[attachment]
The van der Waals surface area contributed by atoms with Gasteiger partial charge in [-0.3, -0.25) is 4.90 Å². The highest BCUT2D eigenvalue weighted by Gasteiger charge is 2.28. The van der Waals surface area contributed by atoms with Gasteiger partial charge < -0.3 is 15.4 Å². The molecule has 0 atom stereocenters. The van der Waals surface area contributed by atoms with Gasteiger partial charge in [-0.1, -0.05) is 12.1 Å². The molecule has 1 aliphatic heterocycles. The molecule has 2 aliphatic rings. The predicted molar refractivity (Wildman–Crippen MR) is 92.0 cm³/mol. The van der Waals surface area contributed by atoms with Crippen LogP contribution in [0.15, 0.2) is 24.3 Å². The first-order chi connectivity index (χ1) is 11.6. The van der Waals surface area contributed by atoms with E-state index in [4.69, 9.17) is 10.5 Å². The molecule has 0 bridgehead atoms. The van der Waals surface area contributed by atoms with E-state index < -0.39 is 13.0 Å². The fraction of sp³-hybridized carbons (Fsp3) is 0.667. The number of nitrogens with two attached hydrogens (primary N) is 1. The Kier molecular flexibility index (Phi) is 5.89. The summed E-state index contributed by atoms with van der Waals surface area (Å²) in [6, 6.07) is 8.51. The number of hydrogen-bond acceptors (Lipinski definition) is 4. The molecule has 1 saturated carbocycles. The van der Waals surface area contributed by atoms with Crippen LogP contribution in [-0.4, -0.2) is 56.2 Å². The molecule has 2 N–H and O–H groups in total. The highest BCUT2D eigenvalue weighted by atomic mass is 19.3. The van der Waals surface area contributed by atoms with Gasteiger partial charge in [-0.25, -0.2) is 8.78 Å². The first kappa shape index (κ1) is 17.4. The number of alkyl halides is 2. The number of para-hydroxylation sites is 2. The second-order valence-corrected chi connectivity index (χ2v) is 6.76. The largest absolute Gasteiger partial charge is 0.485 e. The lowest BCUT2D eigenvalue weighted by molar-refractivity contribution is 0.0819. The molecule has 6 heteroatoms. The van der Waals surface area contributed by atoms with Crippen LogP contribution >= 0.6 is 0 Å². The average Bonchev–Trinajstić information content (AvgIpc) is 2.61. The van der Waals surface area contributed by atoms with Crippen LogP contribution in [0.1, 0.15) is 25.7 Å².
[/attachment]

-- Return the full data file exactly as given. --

The van der Waals surface area contributed by atoms with Gasteiger partial charge in [-0.3, -0.25) is 4.90 Å². The highest BCUT2D eigenvalue weighted by Gasteiger charge is 2.28. The van der Waals surface area contributed by atoms with Gasteiger partial charge < -0.3 is 15.4 Å². The molecule has 0 atom stereocenters. The van der Waals surface area contributed by atoms with Gasteiger partial charge in [-0.1, -0.05) is 12.1 Å². The molecule has 1 aliphatic heterocycles. The molecule has 2 aliphatic rings. The predicted molar refractivity (Wildman–Crippen MR) is 92.0 cm³/mol. The van der Waals surface area contributed by atoms with Crippen LogP contribution in [0.15, 0.2) is 24.3 Å². The first-order chi connectivity index (χ1) is 11.6. The van der Waals surface area contributed by atoms with E-state index in [4.69, 9.17) is 10.5 Å². The molecule has 0 bridgehead atoms. The van der Waals surface area contributed by atoms with E-state index < -0.39 is 13.0 Å². The fraction of sp³-hybridized carbons (Fsp3) is 0.667. The number of nitrogens with two attached hydrogens (primary N) is 1. The Kier molecular flexibility index (Phi) is 5.89. The summed E-state index contributed by atoms with van der Waals surface area (Å²) in [6, 6.07) is 8.51. The number of hydrogen-bond acceptors (Lipinski definition) is 4. The molecule has 1 saturated carbocycles. The van der Waals surface area contributed by atoms with Crippen LogP contribution in [-0.4, -0.2) is 56.2 Å². The molecule has 2 N–H and O–H groups in total. The highest BCUT2D eigenvalue weighted by atomic mass is 19.3. The van der Waals surface area contributed by atoms with Gasteiger partial charge in [-0.25, -0.2) is 8.78 Å². The first kappa shape index (κ1) is 17.4. The number of alkyl halides is 2. The number of para-hydroxylation sites is 2. The second-order valence-corrected chi connectivity index (χ2v) is 6.76. The largest absolute Gasteiger partial charge is 0.485 e. The lowest BCUT2D eigenvalue weighted by molar-refractivity contribution is 0.0819. The molecule has 6 heteroatoms. The van der Waals surface area contributed by atoms with Crippen LogP contribution >= 0.6 is 0 Å². The average Bonchev–Trinajstić information content (AvgIpc) is 2.61. The van der Waals surface area contributed by atoms with Crippen LogP contribution in [0.1, 0.15) is 25.7 Å².